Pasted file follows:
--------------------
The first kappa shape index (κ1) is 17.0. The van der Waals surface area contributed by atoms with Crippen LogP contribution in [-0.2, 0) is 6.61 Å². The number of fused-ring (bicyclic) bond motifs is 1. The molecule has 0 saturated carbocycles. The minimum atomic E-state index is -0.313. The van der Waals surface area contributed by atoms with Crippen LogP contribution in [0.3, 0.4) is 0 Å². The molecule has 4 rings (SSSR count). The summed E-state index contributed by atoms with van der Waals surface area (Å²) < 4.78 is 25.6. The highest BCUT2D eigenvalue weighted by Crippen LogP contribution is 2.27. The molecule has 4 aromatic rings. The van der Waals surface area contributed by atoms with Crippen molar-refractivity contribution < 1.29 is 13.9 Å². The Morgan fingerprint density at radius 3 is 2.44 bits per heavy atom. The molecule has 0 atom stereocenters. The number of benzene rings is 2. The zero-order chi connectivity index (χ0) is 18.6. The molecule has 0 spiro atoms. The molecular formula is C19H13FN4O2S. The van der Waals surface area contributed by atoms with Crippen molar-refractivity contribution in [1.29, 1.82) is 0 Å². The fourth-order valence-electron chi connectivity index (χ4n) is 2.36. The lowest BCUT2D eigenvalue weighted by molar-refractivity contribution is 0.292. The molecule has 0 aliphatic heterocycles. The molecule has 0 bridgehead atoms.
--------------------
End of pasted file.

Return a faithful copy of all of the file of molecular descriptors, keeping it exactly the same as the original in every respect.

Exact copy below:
The first kappa shape index (κ1) is 17.0. The van der Waals surface area contributed by atoms with Crippen LogP contribution in [-0.2, 0) is 6.61 Å². The number of fused-ring (bicyclic) bond motifs is 1. The molecule has 0 saturated carbocycles. The minimum atomic E-state index is -0.313. The van der Waals surface area contributed by atoms with Crippen LogP contribution in [0.3, 0.4) is 0 Å². The molecule has 4 rings (SSSR count). The summed E-state index contributed by atoms with van der Waals surface area (Å²) < 4.78 is 25.6. The highest BCUT2D eigenvalue weighted by Crippen LogP contribution is 2.27. The molecule has 4 aromatic rings. The van der Waals surface area contributed by atoms with Crippen molar-refractivity contribution < 1.29 is 13.9 Å². The Morgan fingerprint density at radius 3 is 2.44 bits per heavy atom. The molecule has 0 atom stereocenters. The number of benzene rings is 2. The zero-order chi connectivity index (χ0) is 18.6. The molecule has 0 spiro atoms. The molecular formula is C19H13FN4O2S. The van der Waals surface area contributed by atoms with Crippen molar-refractivity contribution in [1.29, 1.82) is 0 Å². The fourth-order valence-electron chi connectivity index (χ4n) is 2.36. The lowest BCUT2D eigenvalue weighted by molar-refractivity contribution is 0.292. The molecule has 0 aliphatic heterocycles. The molecule has 0 bridgehead atoms.